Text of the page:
A Whole House Fan. Cool!!
If you want to save money during hot weather and still keep your cool, consider doing things that help your air conditioner. A few ideas in that area would include putting solar film on the windows, adding blinds or shades, or installing a whole house fan. If your home builds up heat inside during the day, a whole house fan might be just the ticket for you. It works in conjunction with your current system, improves performance with little cost of operation, and can be installed in just a few hours.
A whole house fan is one of the best supplemental systems available. If you own an apartment complex or rental homes, consider installing fans because they might be a real money saver for you.
How Whole House Fans Work
This is an image of a common type of whole house fan although many other styles and models are available. Consider a typical 1600 sq foot two-story home with an attic, in which the upper floor gets very warm in the afternoon, and then remains too hot to sleep at night.
If this pictured fan were used, it would be installed as shown in the hall ceiling on the second floor, with the paint-able louvers underneath to hide the fan blades. Most fans are connected to the electrical system through an On-Off switch,
When a whole house fan comes on, the louvers open and the fan quickly pushes hot second floor air up into the attic. From there, the heated air can escape through attic vents or will be pushed out by an attic fan (see next week’s blog.) The fan movement causes cooler inside air from the first floor to rise to the second floor, and also causes cooler outside air to be drawn in through first floor windows. All of the hot air is now in the attic away from occupants, and both floors contain cooler air. As the heated air escapes from the attic that space is cooled, meaning that a sun-heated roof or wall will be less noticeable to occupants.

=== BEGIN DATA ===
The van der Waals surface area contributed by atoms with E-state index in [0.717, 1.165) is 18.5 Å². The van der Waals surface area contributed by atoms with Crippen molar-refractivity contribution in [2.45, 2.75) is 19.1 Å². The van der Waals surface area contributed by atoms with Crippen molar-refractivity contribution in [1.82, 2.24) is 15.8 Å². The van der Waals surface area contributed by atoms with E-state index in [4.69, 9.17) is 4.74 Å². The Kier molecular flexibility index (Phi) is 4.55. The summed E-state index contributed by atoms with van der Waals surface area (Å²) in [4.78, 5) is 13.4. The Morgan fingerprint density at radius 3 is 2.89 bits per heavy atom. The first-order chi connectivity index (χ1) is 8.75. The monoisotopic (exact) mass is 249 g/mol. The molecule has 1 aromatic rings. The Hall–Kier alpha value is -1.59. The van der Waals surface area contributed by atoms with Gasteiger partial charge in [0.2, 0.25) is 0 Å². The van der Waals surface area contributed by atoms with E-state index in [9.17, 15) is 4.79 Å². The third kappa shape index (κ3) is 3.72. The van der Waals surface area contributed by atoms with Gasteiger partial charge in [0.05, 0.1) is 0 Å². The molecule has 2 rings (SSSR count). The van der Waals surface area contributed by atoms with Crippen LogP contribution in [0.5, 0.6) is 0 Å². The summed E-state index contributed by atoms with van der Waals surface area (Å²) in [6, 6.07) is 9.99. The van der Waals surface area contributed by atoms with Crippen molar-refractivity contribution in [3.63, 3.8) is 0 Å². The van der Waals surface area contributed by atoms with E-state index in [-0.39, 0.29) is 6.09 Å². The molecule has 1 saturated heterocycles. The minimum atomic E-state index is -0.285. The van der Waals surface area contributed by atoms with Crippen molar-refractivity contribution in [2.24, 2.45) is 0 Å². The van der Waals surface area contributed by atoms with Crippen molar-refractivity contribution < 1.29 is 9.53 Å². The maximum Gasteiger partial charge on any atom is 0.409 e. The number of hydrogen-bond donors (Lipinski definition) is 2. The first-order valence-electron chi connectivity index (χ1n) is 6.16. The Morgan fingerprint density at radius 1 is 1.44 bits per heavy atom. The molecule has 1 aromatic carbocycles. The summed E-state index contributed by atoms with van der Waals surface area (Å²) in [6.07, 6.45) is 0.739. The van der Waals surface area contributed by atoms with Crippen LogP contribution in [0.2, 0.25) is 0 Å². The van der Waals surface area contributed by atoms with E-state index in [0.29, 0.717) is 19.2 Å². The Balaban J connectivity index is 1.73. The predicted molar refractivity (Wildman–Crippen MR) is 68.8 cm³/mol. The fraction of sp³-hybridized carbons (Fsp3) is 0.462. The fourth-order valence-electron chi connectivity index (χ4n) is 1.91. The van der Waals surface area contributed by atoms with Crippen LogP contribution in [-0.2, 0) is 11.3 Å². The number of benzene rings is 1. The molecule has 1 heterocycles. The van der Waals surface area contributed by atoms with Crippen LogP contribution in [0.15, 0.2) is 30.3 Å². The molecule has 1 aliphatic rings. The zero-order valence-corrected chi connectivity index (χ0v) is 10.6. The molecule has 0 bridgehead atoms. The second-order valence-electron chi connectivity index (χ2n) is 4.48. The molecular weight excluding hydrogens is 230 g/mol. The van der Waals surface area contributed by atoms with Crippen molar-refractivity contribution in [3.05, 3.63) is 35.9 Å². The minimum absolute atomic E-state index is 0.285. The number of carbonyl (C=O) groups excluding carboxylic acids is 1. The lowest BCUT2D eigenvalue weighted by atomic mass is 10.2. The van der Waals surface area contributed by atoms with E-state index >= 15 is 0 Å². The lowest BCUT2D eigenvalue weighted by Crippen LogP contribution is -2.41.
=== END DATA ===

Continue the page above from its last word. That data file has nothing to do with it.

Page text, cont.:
Hot air that is trapped in a house requires a long time to cool down and that can put quite a load on the air conditioning system. Whole house fans can get rid of the heat quickly. By turning on the whole house fan in the cool morning hours, you can bring in comfortable air, then close up the house to avoid heat gain. Turn the fan on again in the evening to release the heat that has built up all day, and you and the family will have a more comfortable temperature for sleeping all night.
Advantages of Whole House Fans
You will save money by running the fan, because it costs only about one-tenth the cost of air conditioning. The fans typically draw 400 to 600 watts of electricity, so they run for only a few cents per hour.
In milder climates, or for homes protected by shade trees, a whole house fan can reduce or eliminate the need for central air conditioning. This can allow you to focus resources on a more efficient heating system for your home, such as radiant flooring.
Even in homes exposed to full sun that suffer from a great deal of heat buildup, a whole house fan can greatly reduce the stress and shorten the run time of the current air conditioning system. Today’s models give you lots of options in sizes, types of power, and noise reduction, including solar-powered and temperature-controlled fans.
This is a great home improvement project, and can save you money and stress over time, as well as helping you and your family to keep your cool!
Call us at 317-271-1099 for a free estimate or advice!